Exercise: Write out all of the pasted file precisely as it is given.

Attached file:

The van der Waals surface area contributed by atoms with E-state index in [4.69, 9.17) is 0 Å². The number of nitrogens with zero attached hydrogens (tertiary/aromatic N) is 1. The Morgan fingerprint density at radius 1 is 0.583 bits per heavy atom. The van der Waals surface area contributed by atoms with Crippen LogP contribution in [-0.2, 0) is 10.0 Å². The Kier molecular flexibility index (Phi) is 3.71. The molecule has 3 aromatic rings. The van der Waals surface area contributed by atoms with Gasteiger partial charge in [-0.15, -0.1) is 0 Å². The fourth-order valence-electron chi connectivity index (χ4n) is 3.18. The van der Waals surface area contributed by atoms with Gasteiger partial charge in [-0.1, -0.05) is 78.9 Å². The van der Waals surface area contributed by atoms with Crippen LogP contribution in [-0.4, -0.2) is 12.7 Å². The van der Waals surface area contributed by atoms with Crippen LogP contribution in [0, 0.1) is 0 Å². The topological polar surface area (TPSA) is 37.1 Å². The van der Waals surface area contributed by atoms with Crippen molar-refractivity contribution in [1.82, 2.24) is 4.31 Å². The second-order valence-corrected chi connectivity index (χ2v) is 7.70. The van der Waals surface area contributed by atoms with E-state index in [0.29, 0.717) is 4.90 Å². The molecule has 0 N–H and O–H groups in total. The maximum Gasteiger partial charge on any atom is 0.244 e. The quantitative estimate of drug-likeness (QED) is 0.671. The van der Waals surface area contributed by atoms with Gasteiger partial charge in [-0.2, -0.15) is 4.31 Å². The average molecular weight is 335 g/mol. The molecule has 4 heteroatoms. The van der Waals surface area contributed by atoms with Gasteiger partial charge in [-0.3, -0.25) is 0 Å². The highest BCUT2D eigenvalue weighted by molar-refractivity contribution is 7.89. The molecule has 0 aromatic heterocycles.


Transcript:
The van der Waals surface area contributed by atoms with E-state index in [4.69, 9.17) is 0 Å². The number of nitrogens with zero attached hydrogens (tertiary/aromatic N) is 1. The Morgan fingerprint density at radius 1 is 0.583 bits per heavy atom. The van der Waals surface area contributed by atoms with Crippen LogP contribution in [-0.2, 0) is 10.0 Å². The Kier molecular flexibility index (Phi) is 3.71. The molecule has 3 aromatic rings. The van der Waals surface area contributed by atoms with Gasteiger partial charge in [-0.15, -0.1) is 0 Å². The fourth-order valence-electron chi connectivity index (χ4n) is 3.18. The van der Waals surface area contributed by atoms with Gasteiger partial charge in [-0.1, -0.05) is 78.9 Å². The van der Waals surface area contributed by atoms with Crippen LogP contribution in [-0.4, -0.2) is 12.7 Å². The van der Waals surface area contributed by atoms with Crippen LogP contribution in [0, 0.1) is 0 Å². The topological polar surface area (TPSA) is 37.1 Å². The van der Waals surface area contributed by atoms with Crippen molar-refractivity contribution in [1.82, 2.24) is 4.31 Å². The second-order valence-corrected chi connectivity index (χ2v) is 7.70. The van der Waals surface area contributed by atoms with E-state index in [0.29, 0.717) is 4.90 Å². The molecule has 0 N–H and O–H groups in total. The maximum Gasteiger partial charge on any atom is 0.244 e. The quantitative estimate of drug-likeness (QED) is 0.671. The van der Waals surface area contributed by atoms with Gasteiger partial charge in [-0.2, -0.15) is 4.31 Å². The average molecular weight is 335 g/mol. The molecule has 4 heteroatoms. The van der Waals surface area contributed by atoms with Gasteiger partial charge in [-0.3, -0.25) is 0 Å². The highest BCUT2D eigenvalue weighted by molar-refractivity contribution is 7.89. The molecule has 0 aromatic heterocycles.